Journal Volume 6 2010

Sir William F. Butler (continued/7)

The Zulu War

In 1878 Britain under Disraeli annexed the Transvaal laying the foundation for the conflicts between the Afrikaners and the British which were to disturb the closing years of Queen Victoria’s Reign.

The following year the British confronted the great Zulu chief Cetewayo and when he refused to submit they mounted an invasion north from Natal. Due to incompetence and overconfidence the invaders suffered heavy defeats by the Zulu impis of which the ones remembered best today are Isandhlwana and Rorke’s Drift. The massacres of 1500 crack British troops shook the empire to its core. There is a local connection in that there is a memorial in Christ Church, Delgany to a young officer who was killed at Isandhlwana, erected by his father.

As part of the mobilization to deal with the Zulu threat Butler was sent to Durban as Quartermaster General to organize the munitions and supplies for a strongly reinforced army. As usual he distinguished himself with his energy and competence. He was not involved in any of the fighting which ended with the capture of Cetewayo in June.

There are two anecdotes which illustrate Butler’s character. The widow of the former Emperor Napoleon III, Empress Eugenie, was living in exile in England with her eighteen year old son known as the Prince Imperial. The young man was mad keen to join the South African adventure and wangled a post for himself. Butler met him in Pietermaritzburg and formed a good opinion of him. Sadly the Prince was killed in a clash with a Zulu band. When news of this tragedy reached England there was a Princess Diana style outburst of grief. It was Butler’s duty to arrange the cortege for the young man which he organized with splendid dignity. In later years Empress Eugenie became one of Butler’s closest friends.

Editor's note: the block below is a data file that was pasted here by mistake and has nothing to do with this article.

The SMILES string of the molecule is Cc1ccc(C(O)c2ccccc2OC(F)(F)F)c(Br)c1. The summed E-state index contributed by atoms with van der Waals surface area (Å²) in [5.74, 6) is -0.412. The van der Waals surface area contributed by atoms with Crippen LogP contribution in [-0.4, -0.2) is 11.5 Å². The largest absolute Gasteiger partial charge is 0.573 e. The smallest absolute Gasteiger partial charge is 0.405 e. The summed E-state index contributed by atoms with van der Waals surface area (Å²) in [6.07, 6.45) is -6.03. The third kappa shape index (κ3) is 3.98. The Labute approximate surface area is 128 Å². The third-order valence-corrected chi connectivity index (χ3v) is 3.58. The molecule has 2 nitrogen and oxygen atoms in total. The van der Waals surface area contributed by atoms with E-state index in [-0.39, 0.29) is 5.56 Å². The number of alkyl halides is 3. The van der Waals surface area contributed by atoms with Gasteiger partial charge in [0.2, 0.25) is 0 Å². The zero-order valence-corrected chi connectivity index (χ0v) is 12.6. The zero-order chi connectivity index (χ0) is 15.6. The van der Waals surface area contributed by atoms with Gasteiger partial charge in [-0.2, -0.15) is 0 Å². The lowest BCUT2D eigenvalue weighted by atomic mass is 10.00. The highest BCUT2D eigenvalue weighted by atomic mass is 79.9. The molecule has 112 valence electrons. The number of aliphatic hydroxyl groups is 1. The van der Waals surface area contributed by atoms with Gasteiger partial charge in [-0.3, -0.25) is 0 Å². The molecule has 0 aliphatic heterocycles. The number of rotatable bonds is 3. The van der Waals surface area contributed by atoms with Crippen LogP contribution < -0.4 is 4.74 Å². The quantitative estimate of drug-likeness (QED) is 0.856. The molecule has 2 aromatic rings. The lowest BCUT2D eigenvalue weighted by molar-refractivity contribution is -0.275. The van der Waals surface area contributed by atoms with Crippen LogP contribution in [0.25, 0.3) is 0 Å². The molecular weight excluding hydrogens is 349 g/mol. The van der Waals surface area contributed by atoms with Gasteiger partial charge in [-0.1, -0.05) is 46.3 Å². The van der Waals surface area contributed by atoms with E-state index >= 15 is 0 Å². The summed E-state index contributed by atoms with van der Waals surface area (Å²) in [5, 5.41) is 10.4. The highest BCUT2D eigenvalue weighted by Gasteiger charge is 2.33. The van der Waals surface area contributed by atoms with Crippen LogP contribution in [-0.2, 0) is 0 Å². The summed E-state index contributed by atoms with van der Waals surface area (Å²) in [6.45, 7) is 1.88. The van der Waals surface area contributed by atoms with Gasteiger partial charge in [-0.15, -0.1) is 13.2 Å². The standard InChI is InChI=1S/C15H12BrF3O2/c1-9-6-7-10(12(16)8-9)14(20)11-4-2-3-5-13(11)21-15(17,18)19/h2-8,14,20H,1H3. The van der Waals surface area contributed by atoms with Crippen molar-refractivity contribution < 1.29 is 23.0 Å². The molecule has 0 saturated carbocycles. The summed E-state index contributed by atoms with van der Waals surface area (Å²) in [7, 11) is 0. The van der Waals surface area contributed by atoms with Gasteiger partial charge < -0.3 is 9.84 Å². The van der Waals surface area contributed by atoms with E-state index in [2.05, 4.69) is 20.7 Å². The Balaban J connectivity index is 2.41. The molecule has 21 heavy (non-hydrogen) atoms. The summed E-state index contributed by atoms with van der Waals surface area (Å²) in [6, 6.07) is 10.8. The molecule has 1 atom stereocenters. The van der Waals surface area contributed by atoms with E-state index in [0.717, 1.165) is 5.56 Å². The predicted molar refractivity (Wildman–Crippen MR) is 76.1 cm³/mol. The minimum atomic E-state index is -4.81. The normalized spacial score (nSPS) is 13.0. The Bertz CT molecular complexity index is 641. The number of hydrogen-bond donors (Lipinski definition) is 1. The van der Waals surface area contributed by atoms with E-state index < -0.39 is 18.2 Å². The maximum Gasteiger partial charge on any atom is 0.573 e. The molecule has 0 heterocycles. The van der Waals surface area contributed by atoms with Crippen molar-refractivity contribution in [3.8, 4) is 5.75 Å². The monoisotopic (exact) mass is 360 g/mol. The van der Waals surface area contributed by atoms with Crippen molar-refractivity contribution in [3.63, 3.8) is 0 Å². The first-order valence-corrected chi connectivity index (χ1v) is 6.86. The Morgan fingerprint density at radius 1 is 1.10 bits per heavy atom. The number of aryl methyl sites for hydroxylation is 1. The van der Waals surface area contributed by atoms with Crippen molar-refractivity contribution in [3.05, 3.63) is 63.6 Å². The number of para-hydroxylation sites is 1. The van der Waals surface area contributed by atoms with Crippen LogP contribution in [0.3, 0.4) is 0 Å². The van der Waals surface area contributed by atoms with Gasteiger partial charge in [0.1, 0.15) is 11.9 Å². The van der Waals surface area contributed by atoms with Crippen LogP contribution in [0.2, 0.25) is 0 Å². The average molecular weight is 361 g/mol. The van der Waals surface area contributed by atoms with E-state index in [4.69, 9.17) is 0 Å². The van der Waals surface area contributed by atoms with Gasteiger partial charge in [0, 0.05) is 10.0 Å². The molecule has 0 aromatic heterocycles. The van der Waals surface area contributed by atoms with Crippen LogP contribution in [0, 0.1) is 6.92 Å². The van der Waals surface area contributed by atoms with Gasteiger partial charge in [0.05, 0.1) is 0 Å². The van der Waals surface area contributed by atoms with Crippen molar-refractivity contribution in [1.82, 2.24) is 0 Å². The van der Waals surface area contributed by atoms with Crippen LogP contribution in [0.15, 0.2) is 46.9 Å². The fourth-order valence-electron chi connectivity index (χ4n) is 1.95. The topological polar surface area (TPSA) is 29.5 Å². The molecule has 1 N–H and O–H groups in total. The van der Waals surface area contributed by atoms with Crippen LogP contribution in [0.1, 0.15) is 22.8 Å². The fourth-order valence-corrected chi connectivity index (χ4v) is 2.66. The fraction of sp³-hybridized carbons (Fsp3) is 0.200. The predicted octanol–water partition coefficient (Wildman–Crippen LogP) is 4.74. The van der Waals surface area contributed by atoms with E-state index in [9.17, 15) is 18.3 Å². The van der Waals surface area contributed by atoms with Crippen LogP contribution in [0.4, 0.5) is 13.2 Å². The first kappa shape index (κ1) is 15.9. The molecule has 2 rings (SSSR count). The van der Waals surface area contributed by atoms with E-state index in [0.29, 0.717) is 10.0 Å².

The second anecdote concerns Cetewayo himself who was imprisoned and treated with contempt by the victors. It will be recalled that on his previous visit to Natal Butler had expressed forcefully the opinion that the Zulus should be left untroubled in their own enclave. He now heard that the great king was unhappy in his cell, unable to sleep on a prison cot. He begged for mats made from green rushes on which he had slept all his life. Butler personally carried bundles of green rushes to the prison and met the king in his cell. Cetewayo wept and thanked Butler for ‘bringing sleep to me’. Butler himself was emotional describing his action as ‘putting a green sod into the cage of a lark’. In later years Butler was to describe the conflict between breech-loading rifles and assegais as an unworthy contest. He detested the expansionist policies of the Tory governments of the time but accepted that the first duty of a soldier is to obey. He probably could not in conscience have continued to serve in an army which was being deployed to further the objectives of the Tories but he admired and respected Mr Gladstone and hoped to see fair and honourable policies pursued under his political leadership.

On his return to England he resumed his staff job and concentrated on his writing which led to the publication of his novel ‘Red Cloud; or the Solitary Sioux’.


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